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Kushɛ!This site provides language learning resources for students of Krio of Sierra Leone.

What is Krio and where is it spoken?

Nestled between Guinea and Liberia, Sierra Leone sits on the West Coast Africa on the Atlantic Ocean. Though a small country, the country is infamously known for the recent outbreak of Ebola and as the inspiration for the movie Blood Diamonds, a movie recounting the sale of blood diamonds and the subsequent conflict in the country. Despite these recent notorious histories, Sierra Leone has an interesting past. British abolitionists founded Sierra Leone in as home for former enslaved Africans from Novia Scotia, London, and Jamaica (Flynn, 2007). This new population was known as the Krios and began to rule over indigenous tribes of the Mende and Tenme tribes who lived in the interior of the country. Later, freed slaves from Nigeria and Portuguese colonies migrated to the British colony. This diverse mix of people, Krio, Mende, Tenme, and Nigerians created the Krio language which remains as the lingua franca of the country (Flynn, 2007).  Though it borrows heavily from English, Krio is distinct from English. “When spoken correctly,” writes Flynn, “the language is virtually unintelligible to an English speaker.” According to Ethnologue, over 4 million people speak Krio as an L1 or L2. Krio is mostly spoken in Freetown and other provincial towns, and is used as the language for interethnic communication between the Tenmes and Mende (Lewis, Simons, & Fenning, 2016).

 

Why study Krio?

If you want to live, work, or do research in Sierra Leone, it is imperative that you learn some Krio. I plan to do my dissertation on girls’ education and Ebola in Sierra Leone, hence my interest in learning the language. Before deciding to study Krio, I spoke with multiple American scholars who have resided in the country. I asked them if I should study Tenme or Mende, the language spoken by the indigenous groups of the country. Most people I spoke with responded that learning Tenme or Mende will limit me to studying in the areas where those languages are exclusively spoken (the north or south of the country). Whereas learning Krio opens possibilities for intracountry communication. Thank you for joining this journey as I learn Krio.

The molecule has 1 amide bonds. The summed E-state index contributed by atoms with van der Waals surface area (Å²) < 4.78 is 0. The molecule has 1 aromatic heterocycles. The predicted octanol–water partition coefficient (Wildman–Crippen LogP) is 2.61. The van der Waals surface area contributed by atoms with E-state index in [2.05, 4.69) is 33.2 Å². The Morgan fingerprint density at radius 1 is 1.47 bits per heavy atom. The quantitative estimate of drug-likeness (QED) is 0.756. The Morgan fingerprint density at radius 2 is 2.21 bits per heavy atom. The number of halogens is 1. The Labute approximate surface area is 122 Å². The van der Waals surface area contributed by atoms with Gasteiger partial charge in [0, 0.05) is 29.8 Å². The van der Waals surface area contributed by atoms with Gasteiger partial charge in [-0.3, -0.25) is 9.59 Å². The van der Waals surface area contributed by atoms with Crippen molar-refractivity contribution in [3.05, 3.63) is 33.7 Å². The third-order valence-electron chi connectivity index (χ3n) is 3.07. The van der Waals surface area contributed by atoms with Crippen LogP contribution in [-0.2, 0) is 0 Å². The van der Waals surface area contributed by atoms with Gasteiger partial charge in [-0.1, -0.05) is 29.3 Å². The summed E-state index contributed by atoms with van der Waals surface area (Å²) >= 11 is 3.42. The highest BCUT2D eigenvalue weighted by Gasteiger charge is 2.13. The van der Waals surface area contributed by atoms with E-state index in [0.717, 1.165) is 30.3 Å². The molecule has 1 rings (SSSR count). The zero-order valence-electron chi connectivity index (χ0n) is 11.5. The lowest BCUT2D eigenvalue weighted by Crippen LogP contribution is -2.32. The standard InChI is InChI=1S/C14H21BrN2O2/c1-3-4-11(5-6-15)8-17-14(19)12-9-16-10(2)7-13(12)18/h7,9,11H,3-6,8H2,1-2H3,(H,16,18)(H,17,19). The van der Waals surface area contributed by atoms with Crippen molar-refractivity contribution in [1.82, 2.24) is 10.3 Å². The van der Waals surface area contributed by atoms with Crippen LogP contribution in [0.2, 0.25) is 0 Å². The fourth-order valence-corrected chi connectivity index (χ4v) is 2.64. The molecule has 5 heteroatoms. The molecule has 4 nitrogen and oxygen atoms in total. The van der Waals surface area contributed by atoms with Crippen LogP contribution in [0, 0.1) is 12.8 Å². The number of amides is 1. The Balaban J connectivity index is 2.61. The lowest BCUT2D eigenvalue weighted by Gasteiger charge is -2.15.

Sources

Flynn, D. (2007, September 9). Krio heritage rich but crumbling in Sierra Leone. Reuters.  Retrieved from http://www.reuters.com/article/us-leone-krios-idUSL0684532820070910

Lewis, M., Simons, G., and Fennig, C. (Eds.). 2016. Krio. Ethnologue: Languages of the World, Nineteenth edition. Dallas, Texas: SIL International. Online version: https://www.ethnologue.com/language/kri

Teachers at Makeni Primary School pose after a training. Picture Credit: Global Education